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Modest Holidays: How to Spend Less without Feeling Like a Scrooge

4 Ways to Keep the Joy with Fewer Gifts

'Tis the season for sharing and caring—not maxing out your credit card—but during these still-uncertain economic times, amid a culture of "more, more, more," it's hard not to stretch beyond your means, especially when you are doing so to give your children what they need and want. While this year we're expected to collectively spend $447.1 billion on holiday retail sales, according to the National Retail Federation, that's only a modest increase over last year.

What that means is that Americans are still feeling the pinch, both financially and emotionally, and resisting the urge to go overboard on gifts. "We did scale back," says Jenifer Helton, who was laid off last year, then went back to work at half her salary. In turn, her budget for her daughter's holiday gifts was also halved, to about $300. The good news? Jenifer, her husband and her 15-year-old daughter had a merry and modest Christmas.

If your family is planning a more modest holiday, here are several parent-tested tips that can help spread the cheer—and stretch those precious dollars:

  1. Set a Price and Amount Limit: Some parents are cutting back on extraneous presents because they are tired of the "gimme, gimme" consumerist attitude that has infiltrated the holidays. They might choose to limit the number of presents and give one big-ticket item instead of 10 cheap toys, or set a budget for each child.

    Sarah Matheny and her husband focus on buying their children a mix of gifts and necessities. The Mathenys buy their 3- and 5-year-old daughters "a toy or two that they really want, whatever clothing/pajamas they need (2 - 3 items), and about 3 - 5 books and other stocking stuffers."

    Other useful stocking stuffers include shampoo and conditioner, a new toothbrush, a gift card to a bookstore, a date book, and a packet of thank-you cards (for all the other presents they receive!).

  2. Explain Why: It's important to prepare your child in advance for a more modest holiday. Children of all ages understand the link between work and money, and they may worry about the impact of the recession—especially if a parent has lost a job. Approach the topic of a modest holiday without too much emotion, and be positive, as you don't want to unnecessarily upset your child, according to the Business Center North of the Nevada System of Higher Education.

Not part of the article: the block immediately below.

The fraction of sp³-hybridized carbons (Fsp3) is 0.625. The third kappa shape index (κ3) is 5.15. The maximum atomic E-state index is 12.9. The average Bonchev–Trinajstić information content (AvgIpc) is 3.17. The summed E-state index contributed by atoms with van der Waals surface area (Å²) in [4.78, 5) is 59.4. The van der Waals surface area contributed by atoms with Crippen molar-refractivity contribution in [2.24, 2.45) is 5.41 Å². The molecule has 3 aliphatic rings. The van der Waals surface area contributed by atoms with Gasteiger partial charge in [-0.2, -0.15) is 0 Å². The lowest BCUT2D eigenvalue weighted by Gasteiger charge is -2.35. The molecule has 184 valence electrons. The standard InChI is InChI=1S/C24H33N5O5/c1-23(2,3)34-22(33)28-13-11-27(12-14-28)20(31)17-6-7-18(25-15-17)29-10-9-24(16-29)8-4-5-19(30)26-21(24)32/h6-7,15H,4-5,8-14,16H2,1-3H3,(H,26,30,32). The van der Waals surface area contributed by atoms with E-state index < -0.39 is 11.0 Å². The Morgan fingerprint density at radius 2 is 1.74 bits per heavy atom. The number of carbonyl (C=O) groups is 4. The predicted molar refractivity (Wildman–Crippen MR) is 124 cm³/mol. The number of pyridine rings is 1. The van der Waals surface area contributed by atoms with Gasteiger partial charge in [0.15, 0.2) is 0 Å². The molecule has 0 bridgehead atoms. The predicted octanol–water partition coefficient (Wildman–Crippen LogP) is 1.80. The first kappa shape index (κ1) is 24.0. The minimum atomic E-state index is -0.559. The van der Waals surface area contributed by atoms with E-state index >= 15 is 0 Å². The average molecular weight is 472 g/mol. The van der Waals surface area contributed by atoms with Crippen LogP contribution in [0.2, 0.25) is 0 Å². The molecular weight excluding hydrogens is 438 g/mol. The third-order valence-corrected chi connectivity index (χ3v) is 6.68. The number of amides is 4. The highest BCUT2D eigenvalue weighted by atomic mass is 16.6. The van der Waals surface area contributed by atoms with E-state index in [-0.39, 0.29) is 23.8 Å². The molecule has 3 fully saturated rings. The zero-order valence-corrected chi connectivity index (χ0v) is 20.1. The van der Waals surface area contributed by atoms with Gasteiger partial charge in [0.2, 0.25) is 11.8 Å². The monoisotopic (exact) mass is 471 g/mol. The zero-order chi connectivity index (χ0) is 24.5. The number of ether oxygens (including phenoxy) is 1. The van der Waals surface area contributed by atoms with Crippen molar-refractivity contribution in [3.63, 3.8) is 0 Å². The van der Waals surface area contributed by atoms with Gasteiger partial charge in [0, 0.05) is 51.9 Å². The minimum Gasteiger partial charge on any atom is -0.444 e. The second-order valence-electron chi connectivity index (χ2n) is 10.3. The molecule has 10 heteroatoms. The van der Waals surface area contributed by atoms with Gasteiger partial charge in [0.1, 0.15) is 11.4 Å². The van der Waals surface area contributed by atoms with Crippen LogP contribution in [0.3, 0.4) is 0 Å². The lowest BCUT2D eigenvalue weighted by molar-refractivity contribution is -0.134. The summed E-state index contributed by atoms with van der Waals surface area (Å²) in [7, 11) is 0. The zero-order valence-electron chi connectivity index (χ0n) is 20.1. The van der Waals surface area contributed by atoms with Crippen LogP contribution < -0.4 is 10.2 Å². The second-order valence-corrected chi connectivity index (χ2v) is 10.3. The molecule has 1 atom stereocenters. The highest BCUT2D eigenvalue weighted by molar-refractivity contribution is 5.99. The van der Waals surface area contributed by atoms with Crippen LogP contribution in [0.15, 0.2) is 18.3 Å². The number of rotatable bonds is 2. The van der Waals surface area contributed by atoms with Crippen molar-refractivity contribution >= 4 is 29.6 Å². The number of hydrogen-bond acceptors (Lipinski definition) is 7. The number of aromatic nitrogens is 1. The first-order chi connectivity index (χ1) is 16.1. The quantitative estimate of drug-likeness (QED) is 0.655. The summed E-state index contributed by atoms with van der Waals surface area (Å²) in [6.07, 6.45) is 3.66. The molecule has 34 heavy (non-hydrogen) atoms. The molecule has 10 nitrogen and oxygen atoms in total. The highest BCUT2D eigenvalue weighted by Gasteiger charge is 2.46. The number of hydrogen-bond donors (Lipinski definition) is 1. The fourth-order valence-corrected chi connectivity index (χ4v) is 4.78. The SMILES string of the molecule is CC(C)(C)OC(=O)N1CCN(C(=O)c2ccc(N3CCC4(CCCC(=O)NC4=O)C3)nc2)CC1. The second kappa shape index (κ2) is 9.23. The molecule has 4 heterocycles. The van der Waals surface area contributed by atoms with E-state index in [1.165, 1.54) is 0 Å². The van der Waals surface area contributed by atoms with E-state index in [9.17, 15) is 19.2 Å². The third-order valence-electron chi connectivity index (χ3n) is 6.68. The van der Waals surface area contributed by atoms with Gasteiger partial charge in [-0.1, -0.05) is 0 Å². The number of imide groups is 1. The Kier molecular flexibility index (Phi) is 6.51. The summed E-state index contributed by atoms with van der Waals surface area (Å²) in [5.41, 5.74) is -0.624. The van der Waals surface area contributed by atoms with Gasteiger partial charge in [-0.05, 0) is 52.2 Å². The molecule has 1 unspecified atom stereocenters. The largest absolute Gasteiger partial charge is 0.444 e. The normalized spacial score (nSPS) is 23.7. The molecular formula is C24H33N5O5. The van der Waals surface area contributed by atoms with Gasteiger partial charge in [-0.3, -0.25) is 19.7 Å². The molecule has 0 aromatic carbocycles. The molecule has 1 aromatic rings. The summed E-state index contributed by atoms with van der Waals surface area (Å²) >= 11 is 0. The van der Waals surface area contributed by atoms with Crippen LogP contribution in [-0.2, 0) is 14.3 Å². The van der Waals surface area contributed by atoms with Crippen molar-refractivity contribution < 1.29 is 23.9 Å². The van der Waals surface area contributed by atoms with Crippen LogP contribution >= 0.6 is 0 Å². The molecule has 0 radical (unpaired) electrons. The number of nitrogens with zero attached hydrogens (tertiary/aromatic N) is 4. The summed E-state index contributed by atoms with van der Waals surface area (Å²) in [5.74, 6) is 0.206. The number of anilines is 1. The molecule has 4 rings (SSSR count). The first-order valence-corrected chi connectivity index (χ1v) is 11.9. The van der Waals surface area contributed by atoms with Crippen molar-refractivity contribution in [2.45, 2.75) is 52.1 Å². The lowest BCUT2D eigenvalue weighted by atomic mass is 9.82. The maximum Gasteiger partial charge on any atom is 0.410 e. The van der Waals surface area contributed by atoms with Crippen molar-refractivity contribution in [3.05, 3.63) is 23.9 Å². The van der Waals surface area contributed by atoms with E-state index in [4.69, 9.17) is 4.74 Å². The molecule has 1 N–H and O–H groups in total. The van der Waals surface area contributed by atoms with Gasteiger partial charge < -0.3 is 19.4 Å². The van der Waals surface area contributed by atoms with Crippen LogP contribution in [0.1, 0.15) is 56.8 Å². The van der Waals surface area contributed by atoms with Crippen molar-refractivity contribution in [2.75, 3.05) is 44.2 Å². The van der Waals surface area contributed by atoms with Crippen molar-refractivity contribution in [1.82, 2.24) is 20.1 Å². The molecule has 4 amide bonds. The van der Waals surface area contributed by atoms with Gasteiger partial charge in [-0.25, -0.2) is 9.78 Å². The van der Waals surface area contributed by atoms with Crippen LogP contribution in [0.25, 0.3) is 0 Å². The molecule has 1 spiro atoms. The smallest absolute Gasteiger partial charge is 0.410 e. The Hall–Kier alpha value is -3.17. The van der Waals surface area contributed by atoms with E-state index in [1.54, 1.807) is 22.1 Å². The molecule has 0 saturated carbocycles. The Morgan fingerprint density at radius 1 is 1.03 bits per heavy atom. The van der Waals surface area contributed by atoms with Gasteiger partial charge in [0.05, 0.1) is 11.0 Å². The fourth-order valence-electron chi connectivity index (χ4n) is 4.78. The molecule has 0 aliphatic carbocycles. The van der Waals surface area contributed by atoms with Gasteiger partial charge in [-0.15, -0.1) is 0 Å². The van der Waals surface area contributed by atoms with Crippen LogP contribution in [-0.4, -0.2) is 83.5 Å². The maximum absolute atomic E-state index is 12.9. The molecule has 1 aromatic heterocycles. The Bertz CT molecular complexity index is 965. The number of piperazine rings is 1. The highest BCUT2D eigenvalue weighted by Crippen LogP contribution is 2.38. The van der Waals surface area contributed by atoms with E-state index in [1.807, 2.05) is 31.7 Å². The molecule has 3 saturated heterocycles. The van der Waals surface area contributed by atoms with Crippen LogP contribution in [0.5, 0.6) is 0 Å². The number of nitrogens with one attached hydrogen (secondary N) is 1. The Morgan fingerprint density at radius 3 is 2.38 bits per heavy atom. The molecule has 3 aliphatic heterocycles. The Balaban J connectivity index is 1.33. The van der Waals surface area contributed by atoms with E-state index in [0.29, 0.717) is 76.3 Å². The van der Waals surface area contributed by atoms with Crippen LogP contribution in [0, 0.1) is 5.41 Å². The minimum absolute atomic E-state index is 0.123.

"It was very, very hard for me as a parent to talk to my daughter about cutting back," says Jenifer. "But Kaitlyn is truly a great kid and just rolled with it."

    Even if your family hasn't experienced financial setbacks, experts say it's perfectly acceptable to tell your kids that you are attempting to budget and be financially responsible to ensure a comfortable future for the entire family.

  3. Encourage Children to Reciprocate: Urging children to give presents to their siblings or parents is a great teaching moment, as it helps show them how expensive the holidays can be if you're not careful! Either ask the children to budget their allowance so they have money to spend on others or give them a set dollar amount and take them shopping. Work these gifts into each child's overall budget to further reduce spending.

  4. Put it in Perspective: Make the holiday about more than just presents by starting a new holiday tradition: volunteering! "We choose to work with two local charities as a family. Candy Cane Kids, which is set up by my Junior League, contributes gifts for children who otherwise might not have a present to open on the holidays," says Jenifer. "We also volunteer for a shelter that houses women and their children who have been involved with domestic abuse." Volunteering with people who are less fortunate can help your children see how truly lucky they are. Working at soup kitchens or shelters and participating in toy drives are all excellent ways to drive home the true meaning of the holiday. To find a volunteer opportunity in your area, check out volunteermatch.org.
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About The Author

Stepfanie Romine
A former newspaper reporter, Stepfanie now writes about nutrition, health and fitness, with an emphasis on whole foods and from-scratch cooking. She is a certified Ashtanga yoga teacher who enjoys Spinning, international travel and vegetables of all kinds. See all of Stepfanie's articles.

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